HILL: Okay. So I see the charts, that’s got the title on it. And if you can go ahead and turn the charts. So I’d like to start off by having a conversation with you about the threat. And this chart is something we created back when the Missile Defense Review of 2019 was released. It was one of those reports that had the kind of information that I needed for the public sphere that I did not have prior to that. And so the fact that it’s publicly releasable, it just makes it easier for me. So it includes the ranges. During that timeframe, a lot of focus on the medium range and the intermediate range, ballistic missiles, and certainly from a homeland perspective, the ICBMs. So I always think it’s important to kind of give folks a little sense of scale.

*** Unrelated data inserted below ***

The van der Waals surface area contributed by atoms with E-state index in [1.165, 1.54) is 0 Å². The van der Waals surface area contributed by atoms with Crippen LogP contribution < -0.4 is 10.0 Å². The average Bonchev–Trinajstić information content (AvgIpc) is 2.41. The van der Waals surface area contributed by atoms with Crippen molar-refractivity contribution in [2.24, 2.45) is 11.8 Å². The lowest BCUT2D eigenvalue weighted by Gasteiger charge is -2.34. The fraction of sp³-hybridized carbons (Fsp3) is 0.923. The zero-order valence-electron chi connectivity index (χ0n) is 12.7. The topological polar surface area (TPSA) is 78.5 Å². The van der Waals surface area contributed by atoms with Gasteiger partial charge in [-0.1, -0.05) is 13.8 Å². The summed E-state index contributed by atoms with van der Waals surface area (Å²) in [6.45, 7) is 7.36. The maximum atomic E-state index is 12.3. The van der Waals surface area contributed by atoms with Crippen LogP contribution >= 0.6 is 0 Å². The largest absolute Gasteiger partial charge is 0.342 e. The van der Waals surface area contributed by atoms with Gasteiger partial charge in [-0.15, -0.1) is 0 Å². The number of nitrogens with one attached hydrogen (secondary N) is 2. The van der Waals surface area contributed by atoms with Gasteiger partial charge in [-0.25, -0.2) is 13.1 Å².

And so, we show it launching out of the Northeast, heading out to the Southern Pacific there. Just to kind of give you a sense of ranges. So when we say ICBMs, this is the kind of range that we’re talking about. One of the things we don’t talk about typically is when you loft a trajectory or a standard trajectory for a ballistic, or when you do a depressed trajectory. When you depress the trajectory, now you have cranked that ballistic missile into a hypersonic missile. So I want to kind of clarify for folks that even though we’re geared for ballistic missile defense, primarily as a homeland defense organization, we have been dealing with the hypersonic end game for a long time. And so that’s why I include the speeds at the lower left-hand side of the chart, and then put it into what my mom would say, “Will you stop talking to me in Mach numbers or kilometers, and please tell me what it is in miles per hour.”